It’s 8:58 am and a different kind of professional is starting their day. They’re making their morning coffee while listening to Misery Business. They’re brushing their teeth to the beat of Sugar, We’re Going Down. They’re driving to work blasting I’m Not Okay like they’re the main character, while normies in the cars behind them stare in bewilderment. But by 9:01am, they’ve clocked in, ready to discuss the corporate strategy for driving up sales in the second quarter. Welcome to the life of the corporate emo.
The corporate emos are the people who unironically said “IT’S NOT A PHASE, MUM!” back in 2006 and legitimately meant it. They might not have a big black fringe that obscures their vision anymore, and they’re probably now buying jeans that don’t threaten to cut off their circulation, but they’re still wearing their Fall Out Boy t‑shirts around the house – or even in the office, if their boss is cool enough. The corporate emos are the people the kids with overdone eyeliner grew up to become, who never left the subculture behind. Their connection to that world may have evolved as they’ve grown older, but it’s never been severed.
Naturally, it’s become a huge trend on TikTok, which has taken over from MySpace and Tumblr as the home of emos on the internet. Videos with the hashtag #corporateemo have been viewed on the platform 5.1 million times. It is sometimes used interchangeably with the term “elder emo”, but that’s typically used to describe nostalgic OG emos, who look at younger emos with a parent-like affection, reminded of who they were at that age, and vividly remember the worldwide outrage that sparked when the Daily Mail referred to emo as a “death cult” back in 2008. The corporate emo, meanwhile, is discussed, memed and joked about in the context of the office environment, where the emo kid has been forced to join “the real world” and lives a double life, one full of spreadsheets, the other full of riffs.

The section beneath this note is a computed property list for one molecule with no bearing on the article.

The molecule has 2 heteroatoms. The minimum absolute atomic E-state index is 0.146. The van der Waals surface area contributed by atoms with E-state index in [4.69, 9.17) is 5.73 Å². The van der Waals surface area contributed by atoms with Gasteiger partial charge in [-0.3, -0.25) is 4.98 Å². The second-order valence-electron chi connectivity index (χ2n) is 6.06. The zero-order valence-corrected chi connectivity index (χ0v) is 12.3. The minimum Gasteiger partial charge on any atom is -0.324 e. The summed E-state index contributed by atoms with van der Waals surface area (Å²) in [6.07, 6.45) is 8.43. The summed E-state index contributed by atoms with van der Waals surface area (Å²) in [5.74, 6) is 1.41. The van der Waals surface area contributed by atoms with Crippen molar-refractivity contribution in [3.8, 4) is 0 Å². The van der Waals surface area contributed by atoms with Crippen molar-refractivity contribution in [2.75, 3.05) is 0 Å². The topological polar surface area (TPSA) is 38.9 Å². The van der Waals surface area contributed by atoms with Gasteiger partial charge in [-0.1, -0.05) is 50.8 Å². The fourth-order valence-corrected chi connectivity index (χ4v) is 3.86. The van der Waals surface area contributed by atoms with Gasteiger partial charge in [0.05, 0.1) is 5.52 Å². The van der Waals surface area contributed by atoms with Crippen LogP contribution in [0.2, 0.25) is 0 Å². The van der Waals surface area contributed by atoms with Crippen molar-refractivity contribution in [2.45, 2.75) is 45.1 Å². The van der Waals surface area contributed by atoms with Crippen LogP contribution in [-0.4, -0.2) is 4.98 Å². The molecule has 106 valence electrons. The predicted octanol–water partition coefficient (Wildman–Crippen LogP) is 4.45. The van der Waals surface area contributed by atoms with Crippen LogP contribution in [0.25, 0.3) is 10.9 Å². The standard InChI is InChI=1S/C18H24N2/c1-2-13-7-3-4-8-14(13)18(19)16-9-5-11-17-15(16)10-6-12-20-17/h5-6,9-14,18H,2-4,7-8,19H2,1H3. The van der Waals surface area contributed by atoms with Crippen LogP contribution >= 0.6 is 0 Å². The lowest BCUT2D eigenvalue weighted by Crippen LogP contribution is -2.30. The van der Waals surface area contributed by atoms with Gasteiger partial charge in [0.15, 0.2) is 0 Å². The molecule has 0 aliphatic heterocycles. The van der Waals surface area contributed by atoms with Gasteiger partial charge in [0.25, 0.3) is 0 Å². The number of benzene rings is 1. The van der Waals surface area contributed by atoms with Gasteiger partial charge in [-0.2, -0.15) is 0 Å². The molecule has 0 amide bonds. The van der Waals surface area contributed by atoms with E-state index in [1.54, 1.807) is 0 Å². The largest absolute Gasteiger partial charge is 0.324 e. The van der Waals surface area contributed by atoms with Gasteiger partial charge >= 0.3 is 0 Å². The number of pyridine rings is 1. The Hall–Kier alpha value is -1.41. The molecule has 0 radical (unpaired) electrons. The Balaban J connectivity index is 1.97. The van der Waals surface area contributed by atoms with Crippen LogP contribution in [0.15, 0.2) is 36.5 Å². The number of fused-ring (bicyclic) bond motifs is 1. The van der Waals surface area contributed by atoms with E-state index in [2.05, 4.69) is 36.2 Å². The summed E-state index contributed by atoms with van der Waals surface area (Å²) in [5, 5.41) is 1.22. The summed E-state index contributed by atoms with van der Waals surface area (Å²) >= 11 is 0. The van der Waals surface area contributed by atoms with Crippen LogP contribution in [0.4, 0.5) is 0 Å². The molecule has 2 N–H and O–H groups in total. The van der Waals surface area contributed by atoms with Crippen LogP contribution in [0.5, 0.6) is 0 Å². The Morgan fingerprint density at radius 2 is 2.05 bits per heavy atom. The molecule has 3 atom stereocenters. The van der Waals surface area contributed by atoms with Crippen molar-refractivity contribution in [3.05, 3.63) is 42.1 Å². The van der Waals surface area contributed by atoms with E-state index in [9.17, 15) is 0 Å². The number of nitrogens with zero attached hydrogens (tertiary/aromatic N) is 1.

Gemma then vs now
It’s easier than you might think to be a corporate emo in an office full of normies, though. “I’ll often get Slack or WhatsApp messages from current or former colleagues whenever My Chemical Romance has done something,” says tech journalist Charlotte. SEO manager Chloe agrees: “I often wear oversized band tees in the office because they’re so comfortable! I’ve busted out the ripped jeans recently, too. I’m definitely known as the office emo.”
Although the emo kids were likely the ones who got called names and had their lunch money nicked at school, the tide has changed since 2006, particularly as emo has enjoyed a resurgence in popularity in recent years. My Chemical Romance are selling out stadiums, Paramore trends on Twitter whenever Hayley Williams so much as says one word and emo classics are passed down through generations on TikTok, nudging it into the mainstream. “When I was younger, emo was seen as a slur or a derogatory label,” digital PR manager Gemma remembers. “It became synonymous with people with depression or who self-harmed. The difference now is that the ‘elder emos’ have reclaimed the label and those in Gen Z seem to be happy to wear it as a badge of honour. There is less of a stigma behind the term emo now.”